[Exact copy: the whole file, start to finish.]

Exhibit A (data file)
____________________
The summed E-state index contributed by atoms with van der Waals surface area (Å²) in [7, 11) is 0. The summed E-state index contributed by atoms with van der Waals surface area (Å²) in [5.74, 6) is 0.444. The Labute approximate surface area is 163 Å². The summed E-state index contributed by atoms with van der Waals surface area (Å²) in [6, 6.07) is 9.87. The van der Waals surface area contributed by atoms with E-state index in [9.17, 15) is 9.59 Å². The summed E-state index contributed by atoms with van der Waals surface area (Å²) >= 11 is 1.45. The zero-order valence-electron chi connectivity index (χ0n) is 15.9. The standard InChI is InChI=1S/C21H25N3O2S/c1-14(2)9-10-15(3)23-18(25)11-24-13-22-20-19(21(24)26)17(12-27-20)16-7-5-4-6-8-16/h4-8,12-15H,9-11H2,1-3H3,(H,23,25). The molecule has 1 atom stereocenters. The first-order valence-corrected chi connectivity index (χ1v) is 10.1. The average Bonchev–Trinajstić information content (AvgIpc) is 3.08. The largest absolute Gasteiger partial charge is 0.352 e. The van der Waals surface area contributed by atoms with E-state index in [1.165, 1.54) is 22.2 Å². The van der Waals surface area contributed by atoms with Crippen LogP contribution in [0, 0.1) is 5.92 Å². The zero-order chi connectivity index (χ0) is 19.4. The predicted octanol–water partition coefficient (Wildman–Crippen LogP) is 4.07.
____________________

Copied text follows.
The summed E-state index contributed by atoms with van der Waals surface area (Å²) in [7, 11) is 0. The summed E-state index contributed by atoms with van der Waals surface area (Å²) in [5.74, 6) is 0.444. The Labute approximate surface area is 163 Å². The summed E-state index contributed by atoms with van der Waals surface area (Å²) in [6, 6.07) is 9.87. The van der Waals surface area contributed by atoms with E-state index in [9.17, 15) is 9.59 Å². The summed E-state index contributed by atoms with van der Waals surface area (Å²) >= 11 is 1.45. The zero-order valence-electron chi connectivity index (χ0n) is 15.9. The standard InChI is InChI=1S/C21H25N3O2S/c1-14(2)9-10-15(3)23-18(25)11-24-13-22-20-19(21(24)26)17(12-27-20)16-7-5-4-6-8-16/h4-8,12-15H,9-11H2,1-3H3,(H,23,25). The molecule has 1 atom stereocenters. The first-order valence-corrected chi connectivity index (χ1v) is 10.1. The average Bonchev–Trinajstić information content (AvgIpc) is 3.08. The largest absolute Gasteiger partial charge is 0.352 e. The van der Waals surface area contributed by atoms with E-state index in [1.165, 1.54) is 22.2 Å². The van der Waals surface area contributed by atoms with Crippen LogP contribution in [0, 0.1) is 5.92 Å². The zero-order chi connectivity index (χ0) is 19.4. The predicted octanol–water partition coefficient (Wildman–Crippen LogP) is 4.07.